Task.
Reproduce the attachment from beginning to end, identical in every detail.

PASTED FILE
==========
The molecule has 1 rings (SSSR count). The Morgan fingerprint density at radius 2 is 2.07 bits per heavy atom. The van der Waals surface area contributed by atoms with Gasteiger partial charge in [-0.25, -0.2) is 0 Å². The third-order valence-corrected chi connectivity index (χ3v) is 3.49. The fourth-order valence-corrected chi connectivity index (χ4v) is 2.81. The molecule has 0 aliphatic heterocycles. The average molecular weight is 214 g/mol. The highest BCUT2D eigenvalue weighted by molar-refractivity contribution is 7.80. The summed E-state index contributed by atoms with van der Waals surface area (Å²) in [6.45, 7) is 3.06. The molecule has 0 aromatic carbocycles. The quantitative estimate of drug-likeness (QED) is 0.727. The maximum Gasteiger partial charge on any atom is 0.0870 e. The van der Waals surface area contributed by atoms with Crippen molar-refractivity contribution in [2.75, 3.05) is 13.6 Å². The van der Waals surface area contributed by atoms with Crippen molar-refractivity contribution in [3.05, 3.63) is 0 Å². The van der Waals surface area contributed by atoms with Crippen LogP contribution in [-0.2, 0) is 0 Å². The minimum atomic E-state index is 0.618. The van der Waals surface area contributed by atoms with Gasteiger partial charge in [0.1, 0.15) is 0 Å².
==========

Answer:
The molecule has 1 rings (SSSR count). The Morgan fingerprint density at radius 2 is 2.07 bits per heavy atom. The van der Waals surface area contributed by atoms with Gasteiger partial charge in [-0.25, -0.2) is 0 Å². The third-order valence-corrected chi connectivity index (χ3v) is 3.49. The fourth-order valence-corrected chi connectivity index (χ4v) is 2.81. The molecule has 0 aliphatic heterocycles. The average molecular weight is 214 g/mol. The highest BCUT2D eigenvalue weighted by molar-refractivity contribution is 7.80. The summed E-state index contributed by atoms with van der Waals surface area (Å²) in [6.45, 7) is 3.06. The molecule has 0 aromatic carbocycles. The quantitative estimate of drug-likeness (QED) is 0.727. The maximum Gasteiger partial charge on any atom is 0.0870 e. The van der Waals surface area contributed by atoms with Crippen molar-refractivity contribution in [2.75, 3.05) is 13.6 Å². The van der Waals surface area contributed by atoms with Crippen molar-refractivity contribution in [3.05, 3.63) is 0 Å². The van der Waals surface area contributed by atoms with Crippen LogP contribution in [-0.2, 0) is 0 Å². The minimum atomic E-state index is 0.618. The van der Waals surface area contributed by atoms with Gasteiger partial charge in [0.1, 0.15) is 0 Å².